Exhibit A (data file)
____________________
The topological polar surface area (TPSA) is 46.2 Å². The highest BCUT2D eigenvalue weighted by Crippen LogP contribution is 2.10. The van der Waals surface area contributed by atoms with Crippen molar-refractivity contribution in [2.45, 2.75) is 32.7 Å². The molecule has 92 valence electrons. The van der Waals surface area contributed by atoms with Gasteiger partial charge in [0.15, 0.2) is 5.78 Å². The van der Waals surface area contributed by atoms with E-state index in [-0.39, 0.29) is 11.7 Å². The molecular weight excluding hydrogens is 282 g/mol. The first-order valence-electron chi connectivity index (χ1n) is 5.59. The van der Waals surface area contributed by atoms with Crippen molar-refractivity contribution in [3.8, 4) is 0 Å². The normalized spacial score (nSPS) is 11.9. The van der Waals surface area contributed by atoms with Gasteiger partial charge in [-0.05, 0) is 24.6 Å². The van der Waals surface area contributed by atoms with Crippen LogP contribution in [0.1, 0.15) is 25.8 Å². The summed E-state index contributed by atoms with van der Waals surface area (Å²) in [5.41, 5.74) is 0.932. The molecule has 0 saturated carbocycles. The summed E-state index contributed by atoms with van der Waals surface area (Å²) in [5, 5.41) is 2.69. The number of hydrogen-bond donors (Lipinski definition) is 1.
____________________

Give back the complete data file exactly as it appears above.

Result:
The topological polar surface area (TPSA) is 46.2 Å². The highest BCUT2D eigenvalue weighted by Crippen LogP contribution is 2.10. The van der Waals surface area contributed by atoms with Crippen molar-refractivity contribution in [2.45, 2.75) is 32.7 Å². The molecule has 92 valence electrons. The van der Waals surface area contributed by atoms with Gasteiger partial charge in [0.15, 0.2) is 5.78 Å². The van der Waals surface area contributed by atoms with E-state index in [-0.39, 0.29) is 11.7 Å². The molecular weight excluding hydrogens is 282 g/mol. The first-order valence-electron chi connectivity index (χ1n) is 5.59. The van der Waals surface area contributed by atoms with Crippen molar-refractivity contribution in [3.8, 4) is 0 Å². The normalized spacial score (nSPS) is 11.9. The van der Waals surface area contributed by atoms with Gasteiger partial charge in [-0.05, 0) is 24.6 Å². The van der Waals surface area contributed by atoms with Crippen LogP contribution in [0.1, 0.15) is 25.8 Å². The summed E-state index contributed by atoms with van der Waals surface area (Å²) in [5.41, 5.74) is 0.932. The molecule has 0 saturated carbocycles. The summed E-state index contributed by atoms with van der Waals surface area (Å²) in [5, 5.41) is 2.69. The number of hydrogen-bond donors (Lipinski definition) is 1.